Damage limitation. On and off the track, that's been the catchphrase of a cold weekend that might just prove to be the tipping point in Formula One's history. In the end, the renegade FOTA teams elected not to prod the tiger more than necessary and dropped their thoughts of presenting beleaguered FIA president Max Mosley with a convenient ready-to-sign letter of resignation.
They learned after the World Motor Sport Council meeting in Paris on 24 June, where Mosley agreed to stand down as chief in October, that too much triumphalism is enough to goad him into a change of heart, never mind challenging him so directly.
But patience is fast running out, and the pressure has never been greater on Mosley to clear off.
His long-time cohort Bernie Ecclestone was also in trouble, still haunted by his intemperate remarks last week about Adolf Hitler and the manner in which many chose to interpret them. Leading Jewish businessmen condemned them. Most prominent among them was Sir Martin Sorrell of WPP who also happens to be a board member and shareholder of Delta-Topco (part-owned by CVC Capital Partners and Ecclestone as F1's commercial rights holders), who told him not to go to Germany. Ecclestone did, of course, since one does not instruct him to do anything.
But the fact that he allowed himself to be photographed shaking hands with former rally champion Ari Vatanen, who has confirmed that he will fight Mosley for the presidency in October, was a telling indication of the direction of the wind of change that rendered the paddock such a bleak place this weekend. CVC is reportedly working "24/7" to get rid of Mosley and it is said to be Sorrell, together with Peter Brabeck-Letmathe, the chairman of Nestle and a fellow Delta-Topco board member and shareholder, who is working hardest to oust him.
With FOTA putting increasing pressure on CVC to make a decision whether to join their still-possible breakaway series or else to help find a lasting solution to the problems Mosley has recently generated by threatening not to withdraw after all, tensions have been running high.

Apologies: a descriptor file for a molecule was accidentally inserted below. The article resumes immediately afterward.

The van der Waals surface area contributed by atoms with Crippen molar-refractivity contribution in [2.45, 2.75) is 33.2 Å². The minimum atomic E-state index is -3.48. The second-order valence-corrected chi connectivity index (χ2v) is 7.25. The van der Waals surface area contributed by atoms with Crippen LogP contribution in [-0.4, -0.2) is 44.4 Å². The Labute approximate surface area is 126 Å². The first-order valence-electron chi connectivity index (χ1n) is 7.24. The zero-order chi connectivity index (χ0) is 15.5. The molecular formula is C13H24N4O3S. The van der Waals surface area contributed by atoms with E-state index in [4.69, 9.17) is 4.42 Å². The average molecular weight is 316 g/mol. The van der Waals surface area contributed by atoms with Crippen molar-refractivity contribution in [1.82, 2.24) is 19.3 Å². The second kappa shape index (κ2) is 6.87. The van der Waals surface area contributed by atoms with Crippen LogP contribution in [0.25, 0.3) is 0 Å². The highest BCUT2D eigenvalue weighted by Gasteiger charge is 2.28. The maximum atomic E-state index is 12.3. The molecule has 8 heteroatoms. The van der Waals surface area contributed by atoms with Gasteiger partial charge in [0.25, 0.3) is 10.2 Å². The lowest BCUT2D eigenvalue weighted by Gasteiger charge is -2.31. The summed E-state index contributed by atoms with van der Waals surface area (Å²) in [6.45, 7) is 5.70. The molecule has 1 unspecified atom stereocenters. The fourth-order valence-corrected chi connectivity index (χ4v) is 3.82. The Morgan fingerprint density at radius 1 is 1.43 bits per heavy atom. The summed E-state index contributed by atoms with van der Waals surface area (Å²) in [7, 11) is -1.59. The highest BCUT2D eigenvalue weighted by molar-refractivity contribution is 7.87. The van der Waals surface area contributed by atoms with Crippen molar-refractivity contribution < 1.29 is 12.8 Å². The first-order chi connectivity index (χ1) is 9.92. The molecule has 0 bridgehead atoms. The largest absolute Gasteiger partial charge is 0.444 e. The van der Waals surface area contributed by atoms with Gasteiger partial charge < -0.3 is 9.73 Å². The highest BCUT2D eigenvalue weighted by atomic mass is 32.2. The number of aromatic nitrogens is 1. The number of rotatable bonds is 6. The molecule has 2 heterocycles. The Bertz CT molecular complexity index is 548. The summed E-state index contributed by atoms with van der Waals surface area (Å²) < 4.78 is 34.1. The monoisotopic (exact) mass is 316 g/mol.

Improbable as it might seem even the ghost of Peter Mandelson flitted through, ostensibly because Ecclestone is under pressure from Sorrell to temper his comments and use a PR company with which Mandelson has connections.
On the track the cold conditions, allied to a rain shower just before the second qualifying session, threw things into great confusion. Red Bull started as favourites, with Brawn potentially on their back foot fighting the same tyre warm-up problems that had beset them at Silverstone.
Nobody, but nobody, could find grip on Bridgestone's prime tyre, with its medium compound. And while the Red Bulls were expected to go well on the super-soft option, points leader Jenson Button hoped for better things here as his Brawn prefers that tyre to the soft compound used at Silverstone.
The weather, however, nearly changed everything as cars went spinning on the greasy track the moment Q2 began. At the end of it Rubens Barrichello was fastest for Brawn, with Button jumping to fifth from 15th in the dying seconds. Mark Webber, fast all weekend, was fourth for Red Bull, his British GP-winning team-mate Sebastian Vettel only seventh.
It was dry for the final session, but the upset in Q2 had thrown people off balance. With minutes left an all-British front row loomed as Lewis Hamilton in a resurgent McLaren went quickest, before Button displaced him. But then Webber's lap of 1min 32.230sec pushed him ahead and withstood Vettel's 1:32.480 challenge. That momentarily placed the German second before Button's 1:32.423 earned him the position, but almost immediately Barrichello grabbed it with 1:32.357.
Hamilton's 1:32.616 was good enough for fifth, as his team-mate Heikki Kovalainen enjoyed McLaren's renaissance with sixth on 1:33.859. "It's very special for me, having been close to pole a few times," Webber said. "Qualifying was very chaotic but we were able to deliver when it counted. Qualifying is always tense and it always comes down to that last lap. It's about containing your emotions and relying on your experience. It's incredibly easy to look stupid in these conditions. We were tested to the limit, knowing how greasy the track was and choosing the right tyres."
Barrichello, facing his 280th grand prix, was very happy with second, and revealed: "I felt like I wasn't breathing for all of that last session."
And Button was satisfied with his damage limitation work for third. "Q2 was madness," he laughed. "We are struggling with tyre warm-up here anyway, so chuck some water in there too and it was quite difficult. Twelve degrees in mid-July... Who says English weather is bad? Q2 was a session I really did not want, so getting through to Q3 was good and whoever is in the top three should be happy. Congratulations to Mark on his first pole.
"This weekend has been all about getting heat into the tyres and we made the best of it today. But it's going to be a tough race for us."Reuse content